The proposal for a European Framework for Quality and Effective Apprenticeships contributes to the EU's priority on jobs, growth and investment. It is part of the New Skills Agenda for Europe and its ambition to improve the quality and relevance of skills formation. One of the priorities is to make vocational education and training a genuine first choice for more people.
This proposal comes in the political context of the Rome Declaration of 25 March 2017, where European leaders pledged to work towards a “Union where young people receive the best education and training and can study and find jobs across the continent”.
The initiative also contributes to the realisation of the European Pillar of Social Rights, which states as a first principle that everyone has the right to quality and inclusive education, training and life-long learning.
The proposed initiative is also a follow-up to the 2016 Communication on Investing in Europe's Youth, in which the Commission announced its intention to propose such a Framework for Apprenticeships. It builds on important contributions from the European Social Partners.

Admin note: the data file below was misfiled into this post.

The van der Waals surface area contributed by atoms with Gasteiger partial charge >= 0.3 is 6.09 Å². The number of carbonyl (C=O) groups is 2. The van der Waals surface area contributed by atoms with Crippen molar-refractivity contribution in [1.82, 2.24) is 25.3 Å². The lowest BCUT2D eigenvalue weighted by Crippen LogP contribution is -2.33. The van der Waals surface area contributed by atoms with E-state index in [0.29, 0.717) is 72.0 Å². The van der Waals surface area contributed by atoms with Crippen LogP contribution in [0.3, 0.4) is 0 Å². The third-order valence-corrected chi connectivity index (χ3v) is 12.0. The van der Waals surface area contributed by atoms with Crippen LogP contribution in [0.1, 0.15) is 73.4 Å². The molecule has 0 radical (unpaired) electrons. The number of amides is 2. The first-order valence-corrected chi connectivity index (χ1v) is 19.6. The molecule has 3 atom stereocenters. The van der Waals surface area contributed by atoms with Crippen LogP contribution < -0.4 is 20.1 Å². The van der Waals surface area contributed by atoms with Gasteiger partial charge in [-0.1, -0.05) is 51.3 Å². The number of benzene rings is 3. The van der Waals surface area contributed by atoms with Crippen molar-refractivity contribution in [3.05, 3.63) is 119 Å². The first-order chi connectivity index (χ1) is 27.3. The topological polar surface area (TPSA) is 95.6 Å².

This initiative complements Commission's initiates to strengthen Vocational Education and Training (VET), namely the existing Quality Framework for Traineeships.
The proposal will be discussed by Member States with a view to it being adopted by the Council. The Commission is already preparing a new set of support services to help Member States and stakeholders implement this Framework through knowledge sharing, networking and peer-learning activities.
This initiative will also be promoted through the European Alliance for Apprenticeships and awareness raising campaigns such as the European Vocational Skills Week, which is taking place for the second year and will be organised from 20 to 24 November 2017.
MEMO/17/3586: Questions and Answers